Khaite said the show will begin promptly. In fashion speak, that means 25 minutes past the start time; which, honestly, is pretty good for New York Fashion Week. Shuffling into the pitch-black venue at Pier 61 Chelsea Piers, it was hard to see the step in front of you, let alone the celebrity next to you (Naomi Watts, Sofia Richie Grainge, Christopher Abbott, and Molly Gordon were all concealed inside). “I can’t see anything in here,” Jenna Lyons said to a fellow editor next to me. And that’s exactly how Catherine Holstein likes it.
Those who partake in the cult of Khaite, a.k.a. New York City cool girls like Lyons who want effortless, polished clothes they can actually wear, know all too well that black has become a cornerstone of the brand. Just reference the bulk of the designs or even its store on Mercer Street, with windows so dark you can barely see inside. Though the aesthetic is definitely working—Holstein was named Womenswear Designer of the Year at the CFDA Awards for the second year in a row in 2023—this season, Holstein broadened her moody vision to include shearling, gold chains, and a whole new slew of accessories—notably a peep-toe pump. Menswear fits blended with relaxed tailoring and couture fabrics, softened with strips of organza. There were long coats, innovative takes on tuxedo dressing, and colorblocked knit separates. Per usual, black and white reigned supreme, but Holstein invited grays, greens, and, this time, oxblood into the mix, with a scarf-inspired dot pattern. And it was all very good. Eat your heart out, mob wives.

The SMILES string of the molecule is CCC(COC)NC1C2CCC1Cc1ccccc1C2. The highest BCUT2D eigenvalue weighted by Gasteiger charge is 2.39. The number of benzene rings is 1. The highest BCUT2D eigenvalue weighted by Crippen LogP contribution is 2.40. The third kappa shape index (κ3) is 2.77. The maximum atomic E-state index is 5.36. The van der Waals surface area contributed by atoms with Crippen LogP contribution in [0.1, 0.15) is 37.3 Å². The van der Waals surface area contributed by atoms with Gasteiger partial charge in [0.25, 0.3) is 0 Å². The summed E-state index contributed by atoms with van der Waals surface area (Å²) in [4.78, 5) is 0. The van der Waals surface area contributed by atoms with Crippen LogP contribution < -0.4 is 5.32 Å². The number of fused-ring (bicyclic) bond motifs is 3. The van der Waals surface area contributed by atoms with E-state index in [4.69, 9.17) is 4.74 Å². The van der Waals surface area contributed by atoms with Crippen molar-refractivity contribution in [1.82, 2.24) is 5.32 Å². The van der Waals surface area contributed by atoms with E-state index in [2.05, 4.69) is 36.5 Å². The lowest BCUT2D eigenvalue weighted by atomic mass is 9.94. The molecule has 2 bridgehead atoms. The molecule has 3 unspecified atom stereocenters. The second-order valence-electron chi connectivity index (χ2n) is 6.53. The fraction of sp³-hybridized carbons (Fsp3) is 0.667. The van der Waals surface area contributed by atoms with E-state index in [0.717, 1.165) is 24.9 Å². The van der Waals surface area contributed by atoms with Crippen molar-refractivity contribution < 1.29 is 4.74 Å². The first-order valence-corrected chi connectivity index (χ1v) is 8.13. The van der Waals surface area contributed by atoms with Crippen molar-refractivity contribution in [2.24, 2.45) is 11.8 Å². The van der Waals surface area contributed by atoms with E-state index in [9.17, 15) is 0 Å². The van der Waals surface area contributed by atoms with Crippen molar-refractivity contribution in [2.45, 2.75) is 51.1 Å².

According to the show notes, the fall/winter 2024 collection examines “the dilapidation of a fallen drape quite literally, sculpting it on the body and letting the shape fall away.” This was made clear in the flowy, more sumptuous pieces: long ivory skirts, silk dresses with gathered fabric, and transparent layers with nothing but underwear underneath, and sometimes none at all.
For Holstein, the act of falling and getting back up again harkens back to the idea of heritage—in her words, “who we were, are, and become transitioning from generation to generation.” With that, she dedicated the show to her mother. Set against the sonic backdrop of Radiohead, Joy Division, and Cat Power, the Khaite woman marched steadily on, even more put-together and chic than she was last season, prompting everyone in their seats to mentally empty their bank accounts for when the pieces hit stores.
You Might Also Like